Of those who gave an integer in response to the tradeoff question asking respondents to offer a number of future lives to improve instead of 1000 present lives, there were very few young respondents who gave a value of less than 1001. Very few (~7%) respondents under the age of 35 gave an answer less than 1001, while ~26% of 35s and over gave an answer less than 1001. None of the under 35s gave a response lower than one hundred, while 44% of the 35 and overs did - with 14% giving a value of 1. It is hard to know if these respondents really preferred improving the life of 1 person 500 years from now rather than 1000 people now or if they answered incorrectly.
Finally, a multinomial logistic regression (of Always Present as base, plus Always Future, 1001 or more, & Less than 1001) suggests that increases in age are negatively associated (-0.03, p<0.0001) with choosing an integer rather than Always Present i.e. older people are more likely to choose always improving lives of present people no matter the number of future lives improved than to offer any number of future people it would be better to improve.stijn on Defending the Procreation Asymmetry with Conditional Interests
got it! :-)stevenkaas on Review of Climate Cost-Effectiveness Analyses
I was thinking e.g. of Nordhaus's result that a modest amount of mitigation is optimal. He's often criticized for his assumptions about discount rate and extreme scenarios, but neither of those is causing the difference in estimates here.
According to your link, recent famines have killed about 1M per decade, so for climate change to kill 1-5M per year through famine, it would have to increase the problem by a factor of 10-50 despite advancing technology and increasing wealth. That seems clearly wrong as a central estimate. The spreadsheet based on the WHO report says 85k-95k additional deaths due to undernutrition, though as you mention, there are limitations to this estimate. (And I guess famine deaths are just a small subset of undernutrition deaths?) Halstead also discusses this issue under "crops".throwaway97453458 on What to know before talking with journalists about EA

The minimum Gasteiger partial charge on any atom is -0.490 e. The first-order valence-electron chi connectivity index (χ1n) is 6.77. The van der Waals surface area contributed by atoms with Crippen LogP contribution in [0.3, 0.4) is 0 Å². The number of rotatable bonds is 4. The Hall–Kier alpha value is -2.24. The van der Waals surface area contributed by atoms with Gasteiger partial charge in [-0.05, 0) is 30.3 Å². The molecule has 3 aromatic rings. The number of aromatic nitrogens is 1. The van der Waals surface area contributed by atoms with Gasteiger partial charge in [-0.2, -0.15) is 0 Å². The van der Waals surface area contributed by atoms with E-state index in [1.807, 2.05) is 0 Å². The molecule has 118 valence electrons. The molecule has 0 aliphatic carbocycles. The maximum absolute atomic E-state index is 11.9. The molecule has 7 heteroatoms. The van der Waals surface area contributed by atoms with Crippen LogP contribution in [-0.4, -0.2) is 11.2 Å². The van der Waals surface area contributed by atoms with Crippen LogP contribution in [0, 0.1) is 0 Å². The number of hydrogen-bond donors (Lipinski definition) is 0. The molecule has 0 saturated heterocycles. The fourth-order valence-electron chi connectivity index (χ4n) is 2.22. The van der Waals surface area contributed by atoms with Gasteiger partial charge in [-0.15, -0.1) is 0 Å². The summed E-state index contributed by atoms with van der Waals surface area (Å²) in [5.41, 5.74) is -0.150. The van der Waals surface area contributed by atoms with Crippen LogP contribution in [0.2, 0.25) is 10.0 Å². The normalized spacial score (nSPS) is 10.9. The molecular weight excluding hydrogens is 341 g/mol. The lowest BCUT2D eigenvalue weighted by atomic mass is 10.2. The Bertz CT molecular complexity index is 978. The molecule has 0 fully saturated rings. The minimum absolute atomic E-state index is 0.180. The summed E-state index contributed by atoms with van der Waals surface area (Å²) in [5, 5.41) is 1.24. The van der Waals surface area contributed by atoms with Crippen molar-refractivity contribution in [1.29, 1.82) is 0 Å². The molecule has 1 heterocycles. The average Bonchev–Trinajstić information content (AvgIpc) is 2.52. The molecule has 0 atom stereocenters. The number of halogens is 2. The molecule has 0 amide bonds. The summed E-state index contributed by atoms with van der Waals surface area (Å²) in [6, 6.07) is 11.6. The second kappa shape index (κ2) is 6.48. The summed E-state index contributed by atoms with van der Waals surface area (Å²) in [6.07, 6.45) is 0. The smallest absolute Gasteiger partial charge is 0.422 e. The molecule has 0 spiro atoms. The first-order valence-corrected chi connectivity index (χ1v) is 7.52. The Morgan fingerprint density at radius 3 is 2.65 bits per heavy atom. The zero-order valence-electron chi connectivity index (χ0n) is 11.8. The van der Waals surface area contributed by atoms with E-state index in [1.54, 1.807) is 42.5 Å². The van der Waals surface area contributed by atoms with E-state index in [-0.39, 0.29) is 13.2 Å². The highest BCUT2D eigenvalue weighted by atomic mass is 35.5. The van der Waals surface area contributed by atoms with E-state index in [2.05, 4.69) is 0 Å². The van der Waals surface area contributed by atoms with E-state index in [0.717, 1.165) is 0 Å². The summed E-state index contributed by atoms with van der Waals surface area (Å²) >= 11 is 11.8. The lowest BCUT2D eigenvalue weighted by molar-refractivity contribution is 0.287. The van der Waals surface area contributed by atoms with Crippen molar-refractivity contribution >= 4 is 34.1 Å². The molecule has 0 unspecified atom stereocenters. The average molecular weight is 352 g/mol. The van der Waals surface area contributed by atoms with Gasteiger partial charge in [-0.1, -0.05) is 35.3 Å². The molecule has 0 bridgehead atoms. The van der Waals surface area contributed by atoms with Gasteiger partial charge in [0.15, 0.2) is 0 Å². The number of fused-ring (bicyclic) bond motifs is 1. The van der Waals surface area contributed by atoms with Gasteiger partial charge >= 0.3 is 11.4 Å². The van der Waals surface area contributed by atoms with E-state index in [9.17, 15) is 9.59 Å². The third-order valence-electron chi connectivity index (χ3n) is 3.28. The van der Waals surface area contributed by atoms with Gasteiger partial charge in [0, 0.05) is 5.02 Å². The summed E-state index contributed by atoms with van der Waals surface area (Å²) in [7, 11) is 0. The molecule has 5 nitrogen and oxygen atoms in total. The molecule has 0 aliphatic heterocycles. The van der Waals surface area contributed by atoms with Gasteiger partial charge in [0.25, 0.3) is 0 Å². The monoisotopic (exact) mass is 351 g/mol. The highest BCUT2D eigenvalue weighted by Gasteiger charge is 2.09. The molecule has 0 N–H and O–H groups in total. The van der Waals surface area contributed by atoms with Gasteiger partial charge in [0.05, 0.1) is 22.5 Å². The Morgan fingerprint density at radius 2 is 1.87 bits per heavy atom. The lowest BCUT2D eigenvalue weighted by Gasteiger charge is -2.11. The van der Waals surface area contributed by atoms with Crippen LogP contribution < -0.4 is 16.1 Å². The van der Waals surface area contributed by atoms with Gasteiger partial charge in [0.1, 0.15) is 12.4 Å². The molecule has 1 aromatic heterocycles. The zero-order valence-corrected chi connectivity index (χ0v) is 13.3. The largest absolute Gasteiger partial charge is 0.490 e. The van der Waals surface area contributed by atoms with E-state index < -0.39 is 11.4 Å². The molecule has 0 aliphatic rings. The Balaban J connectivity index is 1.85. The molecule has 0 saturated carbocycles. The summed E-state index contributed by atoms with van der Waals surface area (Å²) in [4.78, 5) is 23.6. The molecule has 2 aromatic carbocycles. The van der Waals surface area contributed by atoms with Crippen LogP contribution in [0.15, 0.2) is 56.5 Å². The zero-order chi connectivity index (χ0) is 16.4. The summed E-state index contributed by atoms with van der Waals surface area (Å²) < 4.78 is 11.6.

I would like to add something that the authors of this piece may be too polite or professional to say themselves: the financial pressures within the media industry have made journalism among the most dishonest professions in society.
Of course there are many fantastic scrupulous people working in the media. And there are a handful of outlets that maintain high levels of integrity.
But the median journalist is under enormous pressure to find some sensationalist angle for their stories in order to drive a lot of clicks. They're also under great pressure to finish stories very quickly, which means little or no fact checking.
If they don't go along, they run a high risk of being forced out of their chosen career entirely. Even idealistic people will often cave when faced with such a stark choice.